One of the biggest attractions to minor league baseball is game-night promotions. Keeping with traditon, this season, the Spinners have some awesome ones lined up for this year.
For starters, the Spinners have procured one of the most famous vehicles in cartoon history to be parked outside of the stadium. That’s right, LeLacheur Park will have the Mystery Machine parked outside its doors.
Also, The Spinners will have former Red Sox thirdbaseman and Hall-Of-Famer Wade Boggs will be making an appearance at the ballpark as guest bartender. Boggs will be slinging his favorite brew, Miller Lite at the park.
The Spinners have had an illustrious history of promotions in the past. Who can forget “Mike” Lowell night?
Just check out the third baseman in a “Mike” Lowell Spinners jersey. Not a bad look, eh?
However, the most famous Spinners promotion in recent years has to be Yankees Elimination. So famous in fact, SI’s Steve Rushin wrote about it in a 2006 issue of the magazine.
For a list of the family-friendly fare offered by the Spinners this season consult the Spinners Promotions site here. Hope to see you this summer at LeLacheur Park for a sweet summer of promotions!
|06.18.09 at 10:38 am ET|
Bobby Orr’s guest appearance in the Green Monster was a great moment for Sox fans, but it meant more to Jason Bay.
Think the Sox gave the fellow Canadian and lifelong hockey fan this surprise (which was ruined by J.D. Drew, as Mike Petraglia documents) because they were in a sentimental mood? Or might it just have had something to do with the fact that the left fielder is having a career year in what could be his last in Boston? Given past negotiation tactics, I’m betting everything I’ve got on the latter.
After all, this wouldn’t be the first time the Sox used Orr to get a player to put the pen to the paper. Think back to the winter of 2003, when the Theo Epstein was pulling out all the stops to sign reigning AL Fireman of the Year and puckhead Keith Foulke. What was the selling point for No. 29? A telephone call from No. 4 (and $20.25 million, but what’s money got to do with it?).
The Boston sports scene has seen how deals can be made or broken by just one person. Here are a few more examples.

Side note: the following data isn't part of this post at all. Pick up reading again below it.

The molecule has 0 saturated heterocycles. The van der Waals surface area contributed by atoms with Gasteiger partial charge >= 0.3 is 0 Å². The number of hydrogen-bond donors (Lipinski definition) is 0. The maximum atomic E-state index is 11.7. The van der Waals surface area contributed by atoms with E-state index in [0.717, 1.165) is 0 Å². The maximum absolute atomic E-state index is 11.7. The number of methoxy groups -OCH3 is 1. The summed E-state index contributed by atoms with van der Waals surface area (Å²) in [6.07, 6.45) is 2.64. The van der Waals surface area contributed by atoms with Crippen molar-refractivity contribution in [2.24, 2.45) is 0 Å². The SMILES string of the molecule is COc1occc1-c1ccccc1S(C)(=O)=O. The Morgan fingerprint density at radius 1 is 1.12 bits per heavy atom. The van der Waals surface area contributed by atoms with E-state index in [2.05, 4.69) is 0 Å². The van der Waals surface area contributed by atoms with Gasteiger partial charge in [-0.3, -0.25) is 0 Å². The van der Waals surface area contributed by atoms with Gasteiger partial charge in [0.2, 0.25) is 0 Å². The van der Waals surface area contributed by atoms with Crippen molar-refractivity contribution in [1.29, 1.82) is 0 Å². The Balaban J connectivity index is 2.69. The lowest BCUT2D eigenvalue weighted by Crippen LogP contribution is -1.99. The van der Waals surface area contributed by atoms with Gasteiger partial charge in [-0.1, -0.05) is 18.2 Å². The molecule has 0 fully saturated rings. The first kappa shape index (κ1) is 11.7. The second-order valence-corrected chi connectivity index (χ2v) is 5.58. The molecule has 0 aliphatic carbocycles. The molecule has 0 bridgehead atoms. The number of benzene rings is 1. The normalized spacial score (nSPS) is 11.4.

Power of one: Ray Allen
Remember that whole “Kevin Garnett probably won’t get traded because the Lakers aren’t offering enough and KG doesn’t want to go to Boston” thing? That all changed on June 28, 2007. As everyone knows, the Celtics got hosed in the lottery and elected to flip the fifth pick, along with Wally Szczerbiak and Delonte West, for Ray Allen and a second-round pick on draft night. At the time it was a confusing move– nobody quite knew if a team based around Pierce, Allen, and Al Jefferson was good enough to win the East. But the deal proved to pave the way for Kevin Garnett, who embraced the trade to Boston and promptly signed an extension.
(For what it’s worth, the second-rounder the Green acquired in the deal was used to take some tub out of LSU named Glen Davis. Tommy point.)
Power of one: Theo Epstein
The Phillies or Yankees, huh? Schilling was singing a different tune when the second-year GM did the unthinkable by spending Thanksgiving with the ace in an effort to get him to come to Boston. One day later, the hurler was loading up on Dunkins and learning a knew dialect.
Power of one: Curt Schilling
This one goes to Schilling on a technicality. Theo was behind the ploy to act like the Sox were all over Carl Pavano in an attempt to get the Bombers to overpay for him, but it was a meeting with Schilling that ultimately led to the $39.95 million deal from New York. There’s no way the Red Sox could have expected him to be as catastrophic (and unhealthy) as he was in his four years as a Yankee (9-8, 5.00 ERA in just 26 starts, missed entire 2006 season), but the bottom line is that the Red Sox never offered him a contract despite making every effort to be seen with the guy.
Power of one: Curt Schilling
Yeah, No. 38 is a popular one on this list. Apparently he wasn’t so popular with former teammate Randy Johnson when the Red Sox were vying for his services at the All-Star break in 2004. Rumors began circulating that Johnson was annoyed by Schilling when the lefty made a comment about changing his phone number after Schilling’s trade to Boston. In the end it wasn’t a huge get for the Yankees and no, John Kruk, Johnson didn’t have a 30-win season in the Bronx.
Boston isn’t the only town that sees a player’s decision being affected by just one person [see: Roger Clemens (Andy Pettitte), Paul Kariya (Teemu Selanne)]. In an age where ”bromance” is an even more commonly used made-up word than “staycation,” it only makes sense for these guys to be so easily-impacted by one dude. Red Sox fans can only hope that Orr will come up big once again.